Speaking of graphics, they hold up very well. Character animations are stiff for the most part but the settings are just so lovely that you probably won’t notice. Water looks like water, mist looks like mist and odd shapes always wait for you on the horizon. The feeling of the game reminds me of Asherons Call 2, with its long distance draw and a world that always feels like its hiding a secret right around the bend. The sound is also a strength of Morrowind. The soundtrack is repetitive but good. I never shut it off so that should say a thing or too about how well it fits the game. Sound effects are nothing spectacular but they also add more than they subtract so I’d say they’re a success. If there’s one area I would love to see some improvement for the next Elder Scrolls game it would be in the battle sounds. They’re just not very inspired.The game has some issues that plagued the original release of the Xbox version. Long load times are common (unlike the PC version where they’re surprisingly spry), there’s still no good way to keep track of all of your correspondences in the game, attacking airborn enemies is like stringing a needle and, last but not least, a multitude of bugs still pop up at the worst times. Monsters embedded in the hillside, stuttering transitions, unexplained deaths – they all make a comeback. You should also be aware that some people are complaining of problems with loading the game on their Xbox. Bethesda might address this problem with the Xbox Live service at a future date. I didn’t come across the problem.

Another low point (though understandable) is the lack of an editor. I would have loved to see the Morrowind construction set as a part of the X-box package. The construction set lets players design their own quests. The X-box’s hard drive would probably allow you to have the editor but the transition may have been too difficult. There might also be security issues at stake since Microsoft would probably rather not give the end user any backdoors to the development tools. Still I was sorry to see the editor was absent since a console mod community would be awesome.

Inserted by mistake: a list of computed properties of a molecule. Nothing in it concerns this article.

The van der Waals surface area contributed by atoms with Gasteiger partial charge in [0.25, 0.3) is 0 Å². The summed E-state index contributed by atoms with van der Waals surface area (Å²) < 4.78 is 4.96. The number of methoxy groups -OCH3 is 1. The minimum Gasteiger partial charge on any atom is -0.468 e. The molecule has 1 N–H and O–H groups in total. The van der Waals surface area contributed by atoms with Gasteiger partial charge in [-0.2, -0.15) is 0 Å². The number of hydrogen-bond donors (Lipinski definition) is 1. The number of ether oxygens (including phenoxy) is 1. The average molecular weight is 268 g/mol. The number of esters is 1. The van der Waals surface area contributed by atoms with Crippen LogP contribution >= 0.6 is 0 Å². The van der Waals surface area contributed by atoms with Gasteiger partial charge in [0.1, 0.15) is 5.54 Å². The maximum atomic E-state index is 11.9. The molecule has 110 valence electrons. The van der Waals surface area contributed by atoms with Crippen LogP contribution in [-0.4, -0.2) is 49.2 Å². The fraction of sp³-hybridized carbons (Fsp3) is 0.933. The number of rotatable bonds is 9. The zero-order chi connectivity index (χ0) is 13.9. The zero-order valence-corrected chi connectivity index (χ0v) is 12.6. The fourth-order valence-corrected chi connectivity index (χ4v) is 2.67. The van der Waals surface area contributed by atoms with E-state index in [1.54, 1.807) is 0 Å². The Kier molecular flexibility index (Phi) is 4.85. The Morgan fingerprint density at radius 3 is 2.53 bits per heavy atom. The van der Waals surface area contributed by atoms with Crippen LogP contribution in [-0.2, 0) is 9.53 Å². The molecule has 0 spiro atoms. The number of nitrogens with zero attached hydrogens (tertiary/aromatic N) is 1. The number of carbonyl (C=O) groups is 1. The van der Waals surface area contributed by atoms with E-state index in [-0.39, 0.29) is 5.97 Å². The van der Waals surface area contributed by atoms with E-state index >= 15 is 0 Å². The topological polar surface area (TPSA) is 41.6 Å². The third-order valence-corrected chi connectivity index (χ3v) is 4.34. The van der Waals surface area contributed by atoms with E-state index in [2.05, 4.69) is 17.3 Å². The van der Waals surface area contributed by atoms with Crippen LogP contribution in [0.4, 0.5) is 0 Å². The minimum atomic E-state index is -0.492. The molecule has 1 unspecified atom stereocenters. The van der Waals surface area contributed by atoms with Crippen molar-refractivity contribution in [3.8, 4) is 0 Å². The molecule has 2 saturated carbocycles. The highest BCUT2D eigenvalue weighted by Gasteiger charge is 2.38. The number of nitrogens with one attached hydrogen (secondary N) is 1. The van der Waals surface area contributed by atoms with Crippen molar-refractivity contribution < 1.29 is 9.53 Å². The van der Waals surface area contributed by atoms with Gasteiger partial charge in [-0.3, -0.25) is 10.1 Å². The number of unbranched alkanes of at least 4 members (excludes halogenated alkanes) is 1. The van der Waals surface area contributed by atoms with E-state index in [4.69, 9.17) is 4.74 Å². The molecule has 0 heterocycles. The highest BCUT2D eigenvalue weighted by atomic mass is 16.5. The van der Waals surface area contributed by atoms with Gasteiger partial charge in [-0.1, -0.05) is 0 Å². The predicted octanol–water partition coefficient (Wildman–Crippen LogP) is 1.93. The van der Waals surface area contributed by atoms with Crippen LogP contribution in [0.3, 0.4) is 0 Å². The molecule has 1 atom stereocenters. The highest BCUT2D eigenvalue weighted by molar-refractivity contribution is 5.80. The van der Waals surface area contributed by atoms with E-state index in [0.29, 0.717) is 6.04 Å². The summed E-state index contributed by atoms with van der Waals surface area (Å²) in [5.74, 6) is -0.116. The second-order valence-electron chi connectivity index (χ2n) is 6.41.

Removing the nitpicky cap…

But in the final analysis this trio of games in one package is the deal of the year, bar none. The original game is good enough to overlook its weaknesses and bugs, but when you add two well-done expansion sets to the mix you just can’t go wrong. Honestly, I have no idea how many hours of gameplay Morrowind has. I hear 100-200 hours -- but that sounds to me like numbers that are pulled from the air. I lost track after 30. All I know is Morrowind is endlessly fun and will satisfy any role playing fan or anyone who suspects large fantasy worlds can be fun but haven’t found the right MMO to plunk down 14 bucks a month for.

Morrowind’s open-endedness will not appeal to everyone. It’s not slowly paced, it’s just differently paced and anyone buying the game should know that this is a unique experience in gaming. You make your own experience. If you don’t have the patience to feel out the game then you shouldn’t buy it. But if you’ve yearned for an offline fantasy experience that is immersive and seemingly endless then Morrowind: Game of the Year is in your future.
This game is not for everyone but for those who wish there was an immersive offline fantasy world to get lost in, you’ve found it. Bugs aside this isn’t only the game of the year, this is the deal of the year.

Rating: 8.8 Class Leading

* The product in this article was sent to us by the developer/company.

About Author

Ben Zackheim was born Ben Zackheim sometime before 1980 and after 1960 which characterizes him not at all. He's a writer of reviews, comics and screenplays, but aren't we all? Luxuries like food and shoes mean nothing to him. He's married to the most beautiful woman in the world, Robin, who reads all his reviews before he sends them in and says "Are you really going to write that for the public to read?" But I assure her no one reads my reviews anyway, only Charlie's, so it's kind of like a tree in the forest (without the cute little fuzzy things who smell their own poop - wait, then again there is Charlie...) She's a cross between Gillian Anderson and Hillary Clinton, which is a monster I'd love to play in Monster Rancher Advance 2. Photos are available upon request for a small fee. I'm currently writing this bio but have no plans beyond that. View Profile

comments powered by Disqus